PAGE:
As the June 30 deadline for Mayor Bloomberg’s Executive Budget nears, Manhattan Borough President Scott Stringer held a town hall meeting to give New Yorkers an opportunity to voice their concerns about the administration’s proposed cuts to child care.
In his executive budget, the Mayor restored 16,500 child care slots with $40 million dollars -- less than half of the $91 million the City originally said it would save by cutting them. Of this $40 million, $15 million will be transferred from the Administration for Children’s Services (ACS) to the Department of Youth and Community Development (DYCD), to create 10,500 Out-of-School Time (OST) spots for families who until now had been served by ACS. This ultimately translates into lost capacity within the ACS child care system, further dismantling an important safety net for low-income families.
“New York must never balance its budget on the backs of children and family, but that’s exactly what these daycare reductions accomplish,” said Borough President Stringer. “Despite the Mayor’s restorations, the child care system at large is still under siege, with more than 14,000 child care slots lost in the last four years, and 7,000 fewer children from low-income families able to access care next year. New Yorkers deserve more than a half-a-loaf response from City Hall on an issue that impacts our most vulnerable constituents and their children.”
“Troubling questions remain about the nature of these budget restorations,” Stringer continued. “How does the City plan to fully fund a $91 million program using $40 million? As the early childhood safety net for low-income New Yorkers is dismantled by year-to-year cuts, what is the City’s long-term plan to preserve early care and education services for its neediest citizens?”
The Borough President’s Constituent Affairs team has been working with parents across the city who received letters in February informing them that their child care services would be terminated. Constituent Liaisons have been connecting parents with representatives at the New York City Child Care Resource and Referral Consortium.
“Cutting child care and early childhood education funding would be a serious blow to New York’s hard-working families, who rely on these services in order to keep their jobs and provide for their families,” said Congressman Jerrold Nadler. “Especially in a troubled economy, these cuts will punish those who can least afford it. This is precisely why I have fought so hard to protect federal funding for these services and why we must all continue to advocate to keep these services available.”
New York City Council Member Annabel Palma said, “While Mayor Bloomberg has often spoken of making early childhood education the highest priority of his administration, his actions have not kept pace with his rhetoric and New York City’s children are now facing an unprecedented crisis,” said Council Member Annabel Palma, Chair of the Council’s Committee on General Welfare. “The Mayor’s current proposals to reform the subsidized child care system threaten to reduce the capacity of the overall system, as well as the quality of the services provided. These changes, along with proposals to lay off thousands of teachers, signal a full-scale assault on our City’s education system and place the future of our children and City at risk.”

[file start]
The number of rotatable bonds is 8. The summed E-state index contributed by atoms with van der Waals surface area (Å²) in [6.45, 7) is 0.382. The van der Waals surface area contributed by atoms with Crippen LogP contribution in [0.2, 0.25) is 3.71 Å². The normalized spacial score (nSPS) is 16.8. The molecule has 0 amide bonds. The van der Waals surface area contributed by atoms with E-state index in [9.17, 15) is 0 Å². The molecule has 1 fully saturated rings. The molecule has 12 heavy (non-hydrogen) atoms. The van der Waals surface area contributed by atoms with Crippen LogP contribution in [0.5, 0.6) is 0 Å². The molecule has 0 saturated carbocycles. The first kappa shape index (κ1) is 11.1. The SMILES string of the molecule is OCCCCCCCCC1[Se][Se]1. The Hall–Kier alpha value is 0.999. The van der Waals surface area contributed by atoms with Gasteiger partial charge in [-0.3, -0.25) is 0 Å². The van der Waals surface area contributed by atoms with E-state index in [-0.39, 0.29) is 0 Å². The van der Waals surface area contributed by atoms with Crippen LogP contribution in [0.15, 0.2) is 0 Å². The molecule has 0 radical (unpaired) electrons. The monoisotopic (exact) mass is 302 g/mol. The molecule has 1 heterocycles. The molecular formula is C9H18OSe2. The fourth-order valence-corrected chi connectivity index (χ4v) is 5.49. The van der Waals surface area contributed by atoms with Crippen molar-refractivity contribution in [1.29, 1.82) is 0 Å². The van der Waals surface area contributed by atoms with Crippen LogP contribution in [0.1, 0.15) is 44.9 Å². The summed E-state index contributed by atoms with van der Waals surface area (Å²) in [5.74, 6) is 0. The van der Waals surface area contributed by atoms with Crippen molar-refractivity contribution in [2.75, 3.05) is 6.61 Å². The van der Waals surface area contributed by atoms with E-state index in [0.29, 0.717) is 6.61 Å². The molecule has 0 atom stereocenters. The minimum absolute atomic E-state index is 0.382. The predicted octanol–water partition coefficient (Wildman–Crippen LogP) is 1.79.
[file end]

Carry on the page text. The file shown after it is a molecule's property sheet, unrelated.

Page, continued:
"Our young are our future and they deserve a free, quality public education,” said Council Member Inez Dickens. “Indeed, our children must have the very best care from their earliest, formative years. The Council Member has vowed to fight for full restoration of every dime needed to restore cuts that will devastate day care centers and erase quality educational avenues for children." Council Member Dickens further declared that, "We must never balance the budget on the backs of our neediest and most fragile citizens.
"The Mayor has proposed to cut subsidies for early education programs which provide childcare subsidies for 47,887 children citywide. These outrageous cuts will be piled on top of the 14,000 child care slots already lost since 2006 as a result of City budget cuts," said Assemblymember Linda B. Rosenthal. "Under the Mayor’s proposal, an estimated 7,000 families will lose their daycare subsidy in September, and this number could balloon to as many as 17,000 families. Not only will cutting these programs rob children living in low- and middle-income homes of early childhood services in center-based programs, regulated home-based programs and informal settings, but thousands of home care providers will be put out of business. These programs are a lifeline to many low-income, working families. Without these programs many parents would be forced to quit their jobs and go on public assistance. By cutting these childcare services, the City is effectively creating two separate and distinct educational systems, one for the rich who can afford to send their children to private early education programs, and one for the poor, who unfortunately, do not have that luxury. This is an assault on working families who keep New York City functioning. We cannot and must not allow these cuts to go through."
Office of Manhattan Borough President Scott M. Stringer • 212.669.8300
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